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Wexner Center for the Arts at The Ohio State University presents Transfigurations

Wexner Center for the Arts at The Ohio State University presents first-ever exhibition of the extraordinary Wexner Family Collection

Superlative works by Picasso, Giacometti, and Dubuffet on view

Thu, Apr 10, 2014

This fall, in celebration of its 25th anniversary, the Wexner Center for the Arts at The Ohio State University will present an unprecedented exhibition of the personal collection of Leslie and Abigail Wexner. On view September 21 through December 31, Transfigurations: Modern Masters from the Wexner Family Collection features an exceptionally in-depth selection of masterworks by Pablo Picasso, Alberto Giacometti, and Jean Dubuffet. The Wexner collection, with its concentrated focus on these three 20th-century virtuosos, is incomparable to any other private collection formed over the last 50 years. Guest curated by Robert Storr, professor and dean of the Yale University School of Art and former senior curator of painting and sculpture at the Museum of Modern Art, the exhibition brings fresh curatorial and scholarly perspective to these artists and examines the figurative impulses that connect them.

“A collection of this caliber and magnitude requires rare discipline, passion and discernment,” says Storr, who further notes, “Those who take the opportunity to view and absorb this exhibition will count themselves incredibly lucky to have looked over the shoulder of such avid collectors.” Transfigurations will be complemented by lectures and symposia featuring preeminent art historians, critics/cultural commentators, and contemporary artists.

Wexner Center Director Sherri Geldin notes, “Presenting the exquisitely focused Wexner family collection allows us to offer audiences—especially university students and scholars—an unparalleled look at some of the pioneering artists whose work in the first half of the 20th century transformed the cultural landscape of their time, and continues to resonate in our own. We are so grateful to Leslie and Abigail Wexner for providing this singular opportunity to illuminate the creative continuum between early 20th-century masters and contemporary artistic practice.”

“This is the ideal moment to celebrate the profound and continuing impact of the Wexner Center, a multidisciplinary laboratory for new ideas, creativity, and freedom of expression purposefully situated at the gateway of The Ohio State University—a great land grant institution and my alma mater,” says Leslie H. Wexner, Wexner Center Foundation chair and chairman and founder of the Limited Brands. “Abigail and I are happy to share the collection that we have the privilege and pleasure to live with every day. We are so grateful to the Columbus community for its generous support of the center over 25 years. At the same time, the exhibition creates an opportunity for Ohio State to be an incubator for new scholarship and critical dialogue surrounding these remarkable artists, their work, and their influence.”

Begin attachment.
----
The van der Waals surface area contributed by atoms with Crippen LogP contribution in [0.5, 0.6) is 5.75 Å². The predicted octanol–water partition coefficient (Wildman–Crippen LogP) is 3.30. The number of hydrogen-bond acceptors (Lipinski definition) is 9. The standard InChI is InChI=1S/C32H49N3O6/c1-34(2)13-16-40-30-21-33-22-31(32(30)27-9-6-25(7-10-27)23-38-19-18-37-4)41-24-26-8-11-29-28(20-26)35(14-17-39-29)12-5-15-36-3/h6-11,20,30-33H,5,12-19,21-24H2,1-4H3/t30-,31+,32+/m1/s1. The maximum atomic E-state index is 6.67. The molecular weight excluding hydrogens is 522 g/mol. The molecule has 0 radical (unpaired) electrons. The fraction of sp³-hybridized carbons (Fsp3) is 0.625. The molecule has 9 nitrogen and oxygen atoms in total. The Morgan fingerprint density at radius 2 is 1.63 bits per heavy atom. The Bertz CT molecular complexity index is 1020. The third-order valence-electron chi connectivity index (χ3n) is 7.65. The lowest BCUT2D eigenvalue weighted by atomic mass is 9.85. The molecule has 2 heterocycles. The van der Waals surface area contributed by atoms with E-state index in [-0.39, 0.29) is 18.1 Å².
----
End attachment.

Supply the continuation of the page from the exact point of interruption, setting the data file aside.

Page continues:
“The art center represents a unique public/private partnership that directly links a major research university with the world’s most creative innovators in arts and culture,” notes Wexner. “It serves as both a local and global hub that connects with virtually every academic department and student association on this campus. The Wexner Center for the Arts serves as an important portal to the university, with a presence and impact felt the world over.”


Leslie H. Wexner began seriously collecting art in the mid 1970s, and initially focused on modern artists of the New York School, particularly Kline, Rothko, and de Kooning. With the purchase in 1986 of a significant work by Picasso, Wexner began a partnership with the art dealer Richard Gray, who has maintained a close working relationship with the Wexners over the years since. Since then, the Wexners purposefully began to look more intently at earlier modern masters, choosing primarily to collect exemplary work of Picasso, Giacometti, and Dubuffet. The Wexner Family Collection today reflects a coherence of vision that evolved through years of keen focus. A passion for quality further distinguishes the collection and provides ample testament to the persistence of figuration throughout the 20th century and into the 21st.